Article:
A work by Clark Ashton Smith found headerless and no licence. We state that published in 1933. Not an author that I know. If the works by the author are Public Domain and we have had this discussion, then could we please annotate such discussion on the author's talk page.-- billinghurst (talk) 10:59, 10 April 2009 (UTC)
No registered copyright either at Stanford or Rutgers. Yann (talk) 11:30, 10 April 2009 (UTC)
Work by a famous Irish and living songwriter (w:en:Phil Coulter). No reason why it could be a free work. Syrcro (talk) 16:03, 22 March 2009 (UTC)
Information "Ireland's Call is a song commissioned by the Irish Rugby Football Union for use at international rugby union fixtures (featuring the Ireland national rugby union team and the junior national teams.) It has since also been adopted by the Irish Hockey, Cricket and Rugby league teams." — Excerpted fromIreland's Callon Wikipedia, the free encyclopedia. -- billinghurst (talk) 23:05, 22 March 2009 (UTC)
At the Wayback Machine found that at the Irish Rubgy website (2006) it states copyright with lyricist/composer.
Note There are many many copies available on the web.
Delete So unless there is something explicit that overrides then it doesn't look favourable. -- billinghurst (talk) 23:19, 22 March 2009 (UTC)
Delete. I think this is pretty clear. It might be a popular song that's widely available on the internet, but that doesn't mean that it's freely licensed and thus suitable for Wikisource. Jude (talk) 00:01, 24 March 2009 (UTC)
Song that has been transwiki'd at some point. Notes state that it was written in 1938. Not sure whether the copyright was renewed or not. -- billinghurst (talk) 14:35, 28 March 2009 (UTC)
I'm not entirely sure what the resources are for checking renewals in England. According to its article on Wikipedia, it was written by Bert Lee and Harris Weston, that should make the search slightly easier. Lee died in '40, and I can't find any information about Weston. Jude (talk) 13:03, 1 April 2009 (UTC)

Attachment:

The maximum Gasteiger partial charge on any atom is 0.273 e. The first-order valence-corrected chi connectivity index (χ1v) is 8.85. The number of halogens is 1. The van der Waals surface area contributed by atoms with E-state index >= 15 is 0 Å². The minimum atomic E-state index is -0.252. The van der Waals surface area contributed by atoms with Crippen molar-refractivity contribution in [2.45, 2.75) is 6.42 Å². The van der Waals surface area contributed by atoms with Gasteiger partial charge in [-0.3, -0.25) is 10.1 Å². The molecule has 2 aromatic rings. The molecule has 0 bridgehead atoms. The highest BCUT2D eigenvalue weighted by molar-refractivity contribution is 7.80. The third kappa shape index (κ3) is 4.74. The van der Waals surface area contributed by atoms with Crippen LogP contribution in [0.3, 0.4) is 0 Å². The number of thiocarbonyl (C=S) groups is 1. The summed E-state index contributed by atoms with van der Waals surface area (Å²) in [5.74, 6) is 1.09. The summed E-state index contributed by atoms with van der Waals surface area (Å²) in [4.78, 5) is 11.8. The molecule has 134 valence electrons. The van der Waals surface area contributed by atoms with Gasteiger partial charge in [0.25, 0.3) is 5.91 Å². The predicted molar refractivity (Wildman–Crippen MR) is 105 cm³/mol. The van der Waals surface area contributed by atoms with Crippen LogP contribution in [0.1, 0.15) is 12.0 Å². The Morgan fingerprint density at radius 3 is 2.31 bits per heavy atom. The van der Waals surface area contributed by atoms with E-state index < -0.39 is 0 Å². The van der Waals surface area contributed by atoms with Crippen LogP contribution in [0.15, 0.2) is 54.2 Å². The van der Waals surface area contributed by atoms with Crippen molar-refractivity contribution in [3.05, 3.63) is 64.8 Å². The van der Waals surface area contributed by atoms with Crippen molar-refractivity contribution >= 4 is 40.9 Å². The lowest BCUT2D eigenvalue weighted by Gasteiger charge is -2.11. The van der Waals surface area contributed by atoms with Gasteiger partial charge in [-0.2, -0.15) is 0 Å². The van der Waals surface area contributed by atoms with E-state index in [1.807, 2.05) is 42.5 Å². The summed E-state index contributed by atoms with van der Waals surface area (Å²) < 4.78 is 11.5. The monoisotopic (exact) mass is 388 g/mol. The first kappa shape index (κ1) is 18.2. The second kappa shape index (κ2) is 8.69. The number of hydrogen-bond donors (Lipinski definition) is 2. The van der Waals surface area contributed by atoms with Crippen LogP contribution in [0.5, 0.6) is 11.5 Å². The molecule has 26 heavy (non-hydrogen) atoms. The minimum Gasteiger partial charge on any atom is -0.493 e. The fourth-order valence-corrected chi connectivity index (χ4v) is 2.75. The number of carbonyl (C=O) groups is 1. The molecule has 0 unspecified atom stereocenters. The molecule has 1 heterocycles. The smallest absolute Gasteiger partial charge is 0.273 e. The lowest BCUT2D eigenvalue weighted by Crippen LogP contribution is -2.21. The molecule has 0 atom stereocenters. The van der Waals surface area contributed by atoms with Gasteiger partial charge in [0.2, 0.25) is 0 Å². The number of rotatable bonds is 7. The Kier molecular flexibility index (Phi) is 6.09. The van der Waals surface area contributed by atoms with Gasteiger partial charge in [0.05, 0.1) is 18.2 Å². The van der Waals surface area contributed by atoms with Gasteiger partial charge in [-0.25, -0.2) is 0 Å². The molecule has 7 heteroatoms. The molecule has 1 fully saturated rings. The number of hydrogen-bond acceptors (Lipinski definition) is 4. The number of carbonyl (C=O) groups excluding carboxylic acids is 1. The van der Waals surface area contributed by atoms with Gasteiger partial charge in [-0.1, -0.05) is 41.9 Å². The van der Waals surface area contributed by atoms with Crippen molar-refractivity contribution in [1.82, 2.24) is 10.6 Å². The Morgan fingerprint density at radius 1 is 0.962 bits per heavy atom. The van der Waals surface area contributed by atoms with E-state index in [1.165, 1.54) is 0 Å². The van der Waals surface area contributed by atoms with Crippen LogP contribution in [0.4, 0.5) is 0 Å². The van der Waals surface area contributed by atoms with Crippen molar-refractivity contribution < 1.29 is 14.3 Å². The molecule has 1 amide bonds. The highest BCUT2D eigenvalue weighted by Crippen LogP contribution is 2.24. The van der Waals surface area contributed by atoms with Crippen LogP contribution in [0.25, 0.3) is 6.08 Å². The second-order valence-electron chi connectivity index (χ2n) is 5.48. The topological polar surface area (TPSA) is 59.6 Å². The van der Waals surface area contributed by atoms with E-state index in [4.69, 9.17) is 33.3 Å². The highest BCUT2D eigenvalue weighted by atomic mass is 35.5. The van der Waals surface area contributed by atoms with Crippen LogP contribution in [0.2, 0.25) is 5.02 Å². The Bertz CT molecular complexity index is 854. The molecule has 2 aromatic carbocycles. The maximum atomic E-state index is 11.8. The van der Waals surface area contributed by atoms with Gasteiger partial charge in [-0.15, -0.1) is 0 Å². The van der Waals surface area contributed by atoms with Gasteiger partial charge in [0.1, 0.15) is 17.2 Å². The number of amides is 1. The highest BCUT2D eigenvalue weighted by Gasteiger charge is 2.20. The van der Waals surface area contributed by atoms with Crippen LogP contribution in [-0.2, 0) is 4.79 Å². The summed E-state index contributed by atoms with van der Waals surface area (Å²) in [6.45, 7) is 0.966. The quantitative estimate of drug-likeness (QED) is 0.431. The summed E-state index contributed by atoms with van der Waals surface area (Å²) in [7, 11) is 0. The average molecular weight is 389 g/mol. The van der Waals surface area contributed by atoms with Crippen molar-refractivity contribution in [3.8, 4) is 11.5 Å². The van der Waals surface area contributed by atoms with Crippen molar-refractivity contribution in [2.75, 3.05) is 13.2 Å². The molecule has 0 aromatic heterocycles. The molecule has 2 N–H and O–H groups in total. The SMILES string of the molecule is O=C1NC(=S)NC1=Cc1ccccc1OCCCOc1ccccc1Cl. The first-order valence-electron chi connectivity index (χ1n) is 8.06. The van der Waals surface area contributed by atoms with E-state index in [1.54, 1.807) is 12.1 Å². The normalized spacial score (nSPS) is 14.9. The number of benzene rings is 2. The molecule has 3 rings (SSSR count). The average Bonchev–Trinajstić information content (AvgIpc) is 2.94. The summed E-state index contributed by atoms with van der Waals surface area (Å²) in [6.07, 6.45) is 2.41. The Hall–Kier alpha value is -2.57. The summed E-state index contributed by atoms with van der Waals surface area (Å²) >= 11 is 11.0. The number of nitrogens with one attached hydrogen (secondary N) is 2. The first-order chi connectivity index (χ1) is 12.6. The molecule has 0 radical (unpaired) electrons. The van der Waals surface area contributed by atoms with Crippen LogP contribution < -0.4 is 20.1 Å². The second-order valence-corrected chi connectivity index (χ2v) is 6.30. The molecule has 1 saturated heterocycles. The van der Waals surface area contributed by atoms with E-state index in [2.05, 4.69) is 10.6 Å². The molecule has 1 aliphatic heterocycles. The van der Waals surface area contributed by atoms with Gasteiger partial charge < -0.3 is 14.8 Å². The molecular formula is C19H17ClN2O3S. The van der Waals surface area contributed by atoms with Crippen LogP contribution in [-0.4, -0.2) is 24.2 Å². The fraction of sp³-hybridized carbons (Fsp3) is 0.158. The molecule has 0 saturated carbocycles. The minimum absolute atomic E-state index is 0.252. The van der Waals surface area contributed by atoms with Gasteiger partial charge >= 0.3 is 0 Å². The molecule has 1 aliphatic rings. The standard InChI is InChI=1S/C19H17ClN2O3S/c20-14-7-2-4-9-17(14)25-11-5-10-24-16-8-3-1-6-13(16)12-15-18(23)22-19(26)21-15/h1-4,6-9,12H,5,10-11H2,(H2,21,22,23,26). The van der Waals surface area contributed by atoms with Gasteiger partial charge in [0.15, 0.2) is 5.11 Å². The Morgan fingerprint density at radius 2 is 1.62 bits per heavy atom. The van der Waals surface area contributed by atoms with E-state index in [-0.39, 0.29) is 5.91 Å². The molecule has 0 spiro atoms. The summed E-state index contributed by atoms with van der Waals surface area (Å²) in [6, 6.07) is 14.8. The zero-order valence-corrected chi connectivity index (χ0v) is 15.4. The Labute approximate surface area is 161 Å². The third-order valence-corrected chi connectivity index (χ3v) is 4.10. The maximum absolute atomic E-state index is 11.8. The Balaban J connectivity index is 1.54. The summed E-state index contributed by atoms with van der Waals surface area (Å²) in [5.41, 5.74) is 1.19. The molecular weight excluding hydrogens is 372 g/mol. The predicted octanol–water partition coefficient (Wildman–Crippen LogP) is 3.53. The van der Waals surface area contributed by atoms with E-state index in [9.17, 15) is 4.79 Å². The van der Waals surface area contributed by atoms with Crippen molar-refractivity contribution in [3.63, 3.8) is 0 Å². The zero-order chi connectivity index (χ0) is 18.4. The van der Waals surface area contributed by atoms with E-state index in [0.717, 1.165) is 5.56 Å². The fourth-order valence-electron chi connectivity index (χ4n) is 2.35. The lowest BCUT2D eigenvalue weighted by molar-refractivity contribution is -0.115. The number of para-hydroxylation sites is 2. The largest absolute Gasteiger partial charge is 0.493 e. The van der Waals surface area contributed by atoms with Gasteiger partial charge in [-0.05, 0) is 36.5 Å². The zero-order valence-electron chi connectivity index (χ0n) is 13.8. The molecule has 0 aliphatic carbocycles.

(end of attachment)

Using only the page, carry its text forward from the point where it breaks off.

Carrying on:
British works don't need to have been renewed, if they were in copyright in the UK in 1998. If Lee died in 1940, and it was written in 1938, it will be under copyright in the US until 2033 (1938 + 95).--Prosfilaes (talk) 14:09, 1 April 2009 (UTC)
In that case, as it's clearly copyrighted, I'll delete it. Jude (talk) 14:36, 1 April 2009 (UTC)
(Moved from the Scriptorium. Jude (talk) 12:09, 4 April 2009 (UTC))
According to the Kipling Society and every other source I've checked, We and They was first published in the collection Debits and Credits, which is still under copyright. Nonetheless, the poem is all over the place on the internet. What is WS policy in such cases? --Levana Taylor (talk) 10:01, 4 April 2009 (UTC)
The text looks like it's only recently been added (as recently as yesterday/the 3rd of April). I'm not sure what the policy is of copyright on texts by British authors published in the United States without copyright notices/renewal. Anyone? Jude (talk) 12:09, 4 April 2009 (UTC)